Commemoration day on september 8th, 2002.
We are honoured with the visit of The Canadian Ambassador, His Excellency,J.Bilodeau, the Lord Mayor and president of the VZW Belgium Canada, Mr Jean Rotsaert de Hertaing and his wife, Mrs.Beatricè de Spoelberg. The Canadian Ambassador received the Canadian War Museum Award.
|20 meter:||14.325 MHz SSB
14.135 MHz SSB
|15 meter:||21.235 MHz SSB|
|10 meter:||28.325 MHz SSB|
|80 meter:||3.744 MHz SSB
3.544 MHz CW
|2 meter:||145.325 FM
Wat is radioamateurisme voor de Nederlandstaligen.
Zendamateurs herdenken de bevrijding.At the end of the second World War, this part of Belgium was liberated by Canadian soldiers, to commemorate the event, each year a number of ceremonies are held in the region. It has been a custom for Belgian radio amateurs to participated in these commemoration days for many years.
We look forward to contacting as many Canadian
hams as possible during that weekend. For this special occasion,
a special award and QSL card is available just for a mere
contact. Please send us your QSL card and $ 6.00 (US) to help
cover the award expenses. The award is also available for SWLs.
This year we will have better antennas. We look forward to working you all on September 8/9th !
Best '73 and 88.
phone and fax: +32 050713651
REMEMBRANCE CEREMONY ADEGEM CANADIAN WAR CEMETERY
The Adegem Canadian War cemetery is situated
along the road from Maldegem to Eeklo, province of East Flanders,
During the months September-October 1944, a grim battle was fought between the German 15th Army and the 1st Canadian Army. A lot of soldiers were killed or brought in wounded at the first aid posts. The ones who got killed were buried on the spot where they fell. The ones who died during transport to the back or in the first aid posts, were buried at a temporary burial ground. The Temporary Canadian Burial ground in Maldegem was situated along the Aardenburgkalseide.
A few months later two inhabitants of Adegem donated a piece of land which was easily accessible for cars etc., and the decision was made to transfer all graves to this new burial ground in Adegem (Maldegem). By the end of May 1945 more then 800 casualties were out to rest again at their new burial place. In the years after the war, more casualties were transferred to this war cimetery from small town cemeteries all over Belgium and even from France. At this time some 1145 Canadian soldiers are buried at the Canadian War Cemetery in Adegem. The last re-burial took place in September 1996, when the remains of Squadron-Leader George Reid, who was excavated in April of the same year, were put to rest at the war cemetery.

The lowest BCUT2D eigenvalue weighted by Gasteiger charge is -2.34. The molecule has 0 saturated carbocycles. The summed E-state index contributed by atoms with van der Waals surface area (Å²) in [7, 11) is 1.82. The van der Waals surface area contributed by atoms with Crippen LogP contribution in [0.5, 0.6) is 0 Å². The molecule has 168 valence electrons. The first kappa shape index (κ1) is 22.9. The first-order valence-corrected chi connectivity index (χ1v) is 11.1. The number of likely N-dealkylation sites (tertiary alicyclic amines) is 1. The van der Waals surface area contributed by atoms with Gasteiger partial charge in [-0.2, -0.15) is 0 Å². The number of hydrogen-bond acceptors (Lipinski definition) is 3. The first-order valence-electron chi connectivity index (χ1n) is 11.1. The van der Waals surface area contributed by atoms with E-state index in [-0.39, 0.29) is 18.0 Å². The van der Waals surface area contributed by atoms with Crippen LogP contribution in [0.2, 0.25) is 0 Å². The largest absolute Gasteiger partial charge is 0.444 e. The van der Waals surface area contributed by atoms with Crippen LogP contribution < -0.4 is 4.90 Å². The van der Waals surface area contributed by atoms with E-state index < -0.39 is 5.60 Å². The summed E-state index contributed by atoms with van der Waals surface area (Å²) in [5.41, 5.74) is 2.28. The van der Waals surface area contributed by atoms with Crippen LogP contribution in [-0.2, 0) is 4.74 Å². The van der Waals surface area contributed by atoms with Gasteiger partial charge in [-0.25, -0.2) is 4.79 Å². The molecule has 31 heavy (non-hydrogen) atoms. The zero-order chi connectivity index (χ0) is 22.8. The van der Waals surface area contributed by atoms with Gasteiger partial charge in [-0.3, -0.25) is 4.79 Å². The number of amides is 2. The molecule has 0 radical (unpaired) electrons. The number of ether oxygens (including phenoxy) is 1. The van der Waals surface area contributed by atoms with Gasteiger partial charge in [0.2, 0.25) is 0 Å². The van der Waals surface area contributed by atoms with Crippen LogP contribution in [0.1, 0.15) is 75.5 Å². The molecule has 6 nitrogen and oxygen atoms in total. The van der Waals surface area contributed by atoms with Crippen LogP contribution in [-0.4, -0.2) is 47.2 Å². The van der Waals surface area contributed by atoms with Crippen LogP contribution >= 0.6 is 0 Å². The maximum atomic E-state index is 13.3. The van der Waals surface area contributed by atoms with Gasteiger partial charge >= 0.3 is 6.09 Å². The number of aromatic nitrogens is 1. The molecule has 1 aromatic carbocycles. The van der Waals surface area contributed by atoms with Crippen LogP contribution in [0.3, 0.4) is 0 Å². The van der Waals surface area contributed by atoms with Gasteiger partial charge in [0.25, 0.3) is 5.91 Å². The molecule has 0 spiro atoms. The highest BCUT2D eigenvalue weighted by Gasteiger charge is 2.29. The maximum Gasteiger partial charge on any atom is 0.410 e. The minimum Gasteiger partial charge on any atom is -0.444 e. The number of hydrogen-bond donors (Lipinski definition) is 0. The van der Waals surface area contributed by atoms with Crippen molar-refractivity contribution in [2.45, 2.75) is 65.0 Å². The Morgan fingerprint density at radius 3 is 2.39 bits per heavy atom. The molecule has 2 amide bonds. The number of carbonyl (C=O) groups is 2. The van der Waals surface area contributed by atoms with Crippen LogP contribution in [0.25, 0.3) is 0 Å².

The first ceremony after the war took place on September 9th, 1945 when the population of Maldegem went in large numbers to the war cemetery to pay tribute to those who died for our freedom. They all went to the new burial ground as they all knew what the war had been like and what debt they owed these fallen Canadian soldiers.
The first official Canadian ceremony took place on June 16th, 1946.
Participants were: Canadian Ambassador Turgeon, Majors Cameron and Tessiers(chaplains), Major Amelot (representative of the Belgian Minister of National Defense) and many other officials as well as non-officials.
So far, every year an impressive ceremony has been held in honor of those buried at the war cemetery. Since 1952, every year a representative of His Majesty the King of Belgium or a member of the Royal Family, has been present at the ceremony, together with the Canadian and Polish Ambassadors, politicians from Belgium and abroad, more then 60 veteran associations from Belgium and abroad as well as many other people keen to pay there respect.
A joint Catholic, Protestant and Jewish religious ceremony is followed by several speeches from officials. At a flower tribute more then 100 flowers and laurel leafs are deposited at the Cross of Sacrifice which is the statue standing in the middle of the war cemetery. Traditionally a small aircraft drops thousands of poppies over the cemetery.
The official part of the ceremony is followed by a meal, which closes the day's events. Comes the time for less formal conversations amongst the guests, that bring up good and less good memories.
One thing should never be forgotten: THEY DIED FOR OUR TOMORROW